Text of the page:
Diabetes and thinking
From the U.S. Department of Health and Human Services, I’m Ira Dreyfuss with HHS HealthBeat.
Older people with longstanding or severe diabetes might have an increased risk of mild cognitive impairment – a slight decline in thinking ability.
Dr. Rosebud Roberts of the Mayo Clinic found that in people aged 70 and older. People whose diabetes started before age 65, lasted at least 10 years, had insulin treatment or complications of diabetes were more likely to have mild cognitive impairment.
Roberts suspects diabetes raised the risk. Diabetes can damage small blood vessels such as those that feed the brain.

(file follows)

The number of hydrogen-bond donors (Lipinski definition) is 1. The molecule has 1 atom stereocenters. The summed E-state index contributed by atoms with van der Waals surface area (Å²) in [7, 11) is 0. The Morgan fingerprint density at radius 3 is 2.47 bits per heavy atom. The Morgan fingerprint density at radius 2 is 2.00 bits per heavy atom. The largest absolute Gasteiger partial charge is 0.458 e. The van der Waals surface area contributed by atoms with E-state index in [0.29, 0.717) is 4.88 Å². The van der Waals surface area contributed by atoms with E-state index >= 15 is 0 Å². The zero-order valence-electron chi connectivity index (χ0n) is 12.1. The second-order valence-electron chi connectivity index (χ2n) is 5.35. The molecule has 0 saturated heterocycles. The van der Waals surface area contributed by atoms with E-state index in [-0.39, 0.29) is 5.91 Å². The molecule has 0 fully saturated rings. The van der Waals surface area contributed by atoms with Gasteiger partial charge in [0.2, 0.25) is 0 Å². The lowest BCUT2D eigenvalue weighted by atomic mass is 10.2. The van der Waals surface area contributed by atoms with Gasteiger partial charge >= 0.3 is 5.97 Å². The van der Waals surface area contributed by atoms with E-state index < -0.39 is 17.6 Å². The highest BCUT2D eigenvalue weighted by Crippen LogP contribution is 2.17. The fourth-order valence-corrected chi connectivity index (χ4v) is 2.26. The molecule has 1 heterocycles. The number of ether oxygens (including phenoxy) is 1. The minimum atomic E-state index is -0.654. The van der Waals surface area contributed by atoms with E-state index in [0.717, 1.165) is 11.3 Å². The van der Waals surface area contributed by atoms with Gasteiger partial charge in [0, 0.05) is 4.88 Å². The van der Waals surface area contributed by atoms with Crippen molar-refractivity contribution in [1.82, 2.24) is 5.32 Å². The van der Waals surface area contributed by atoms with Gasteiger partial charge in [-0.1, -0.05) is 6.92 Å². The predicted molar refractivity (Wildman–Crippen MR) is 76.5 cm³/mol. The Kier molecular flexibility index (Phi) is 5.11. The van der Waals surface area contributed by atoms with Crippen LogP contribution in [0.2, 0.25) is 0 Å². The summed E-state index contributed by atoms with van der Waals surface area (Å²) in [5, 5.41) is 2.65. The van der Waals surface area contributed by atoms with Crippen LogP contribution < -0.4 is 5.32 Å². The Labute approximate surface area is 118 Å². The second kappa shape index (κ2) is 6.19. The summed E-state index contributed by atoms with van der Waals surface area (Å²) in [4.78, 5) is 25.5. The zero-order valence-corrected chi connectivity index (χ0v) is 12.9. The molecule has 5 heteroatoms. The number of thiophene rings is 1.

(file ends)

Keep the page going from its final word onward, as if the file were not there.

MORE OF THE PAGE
So she advises people with diabetes:
``Take the medications, focus on exercise -- focus on anything you can do to reduce the adverse effects of diabetes.’’ (8 seconds)
The study in Archives of Neurology was supported by the National Institutes of Health.
Learn more at hhs.gov.
HHS HealthBeat is a production of the U.S. Department of Health and Human Services. I’m Ira Dreyfuss.
Last revised: May 7, 2011